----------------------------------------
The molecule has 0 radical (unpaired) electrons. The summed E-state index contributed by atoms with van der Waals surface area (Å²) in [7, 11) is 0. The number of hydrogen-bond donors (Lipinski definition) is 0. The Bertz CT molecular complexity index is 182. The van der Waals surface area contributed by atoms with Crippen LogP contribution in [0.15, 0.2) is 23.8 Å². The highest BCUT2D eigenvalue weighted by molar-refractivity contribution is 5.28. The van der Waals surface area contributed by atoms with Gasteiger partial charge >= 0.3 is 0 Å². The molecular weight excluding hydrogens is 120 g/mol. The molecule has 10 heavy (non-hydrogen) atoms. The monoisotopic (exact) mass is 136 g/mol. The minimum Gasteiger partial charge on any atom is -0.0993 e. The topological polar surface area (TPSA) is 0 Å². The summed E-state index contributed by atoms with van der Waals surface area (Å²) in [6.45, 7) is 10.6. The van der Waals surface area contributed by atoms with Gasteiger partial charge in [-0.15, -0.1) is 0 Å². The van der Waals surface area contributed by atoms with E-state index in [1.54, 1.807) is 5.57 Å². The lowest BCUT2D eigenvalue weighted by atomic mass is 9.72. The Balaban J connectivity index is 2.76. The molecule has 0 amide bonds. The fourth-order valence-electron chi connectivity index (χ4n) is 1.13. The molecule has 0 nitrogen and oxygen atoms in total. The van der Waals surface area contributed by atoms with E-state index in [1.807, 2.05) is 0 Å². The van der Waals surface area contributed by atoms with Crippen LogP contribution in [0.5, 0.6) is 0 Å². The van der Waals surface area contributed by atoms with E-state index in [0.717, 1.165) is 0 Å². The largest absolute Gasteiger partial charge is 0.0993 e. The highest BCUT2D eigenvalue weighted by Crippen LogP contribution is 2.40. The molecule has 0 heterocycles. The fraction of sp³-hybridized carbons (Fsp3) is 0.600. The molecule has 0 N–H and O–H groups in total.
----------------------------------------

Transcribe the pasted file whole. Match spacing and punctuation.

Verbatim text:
The molecule has 0 radical (unpaired) electrons. The summed E-state index contributed by atoms with van der Waals surface area (Å²) in [7, 11) is 0. The number of hydrogen-bond donors (Lipinski definition) is 0. The Bertz CT molecular complexity index is 182. The van der Waals surface area contributed by atoms with Crippen LogP contribution in [0.15, 0.2) is 23.8 Å². The highest BCUT2D eigenvalue weighted by molar-refractivity contribution is 5.28. The van der Waals surface area contributed by atoms with Gasteiger partial charge >= 0.3 is 0 Å². The molecular weight excluding hydrogens is 120 g/mol. The molecule has 10 heavy (non-hydrogen) atoms. The monoisotopic (exact) mass is 136 g/mol. The minimum Gasteiger partial charge on any atom is -0.0993 e. The topological polar surface area (TPSA) is 0 Å². The summed E-state index contributed by atoms with van der Waals surface area (Å²) in [6.45, 7) is 10.6. The van der Waals surface area contributed by atoms with Gasteiger partial charge in [-0.15, -0.1) is 0 Å². The van der Waals surface area contributed by atoms with E-state index in [1.54, 1.807) is 5.57 Å². The lowest BCUT2D eigenvalue weighted by atomic mass is 9.72. The Balaban J connectivity index is 2.76. The molecule has 0 amide bonds. The fourth-order valence-electron chi connectivity index (χ4n) is 1.13. The molecule has 0 nitrogen and oxygen atoms in total. The van der Waals surface area contributed by atoms with E-state index in [1.807, 2.05) is 0 Å². The van der Waals surface area contributed by atoms with Crippen LogP contribution in [0.5, 0.6) is 0 Å². The van der Waals surface area contributed by atoms with E-state index in [0.717, 1.165) is 0 Å². The largest absolute Gasteiger partial charge is 0.0993 e. The highest BCUT2D eigenvalue weighted by Crippen LogP contribution is 2.40. The molecule has 0 heterocycles. The fraction of sp³-hybridized carbons (Fsp3) is 0.600. The molecule has 0 N–H and O–H groups in total.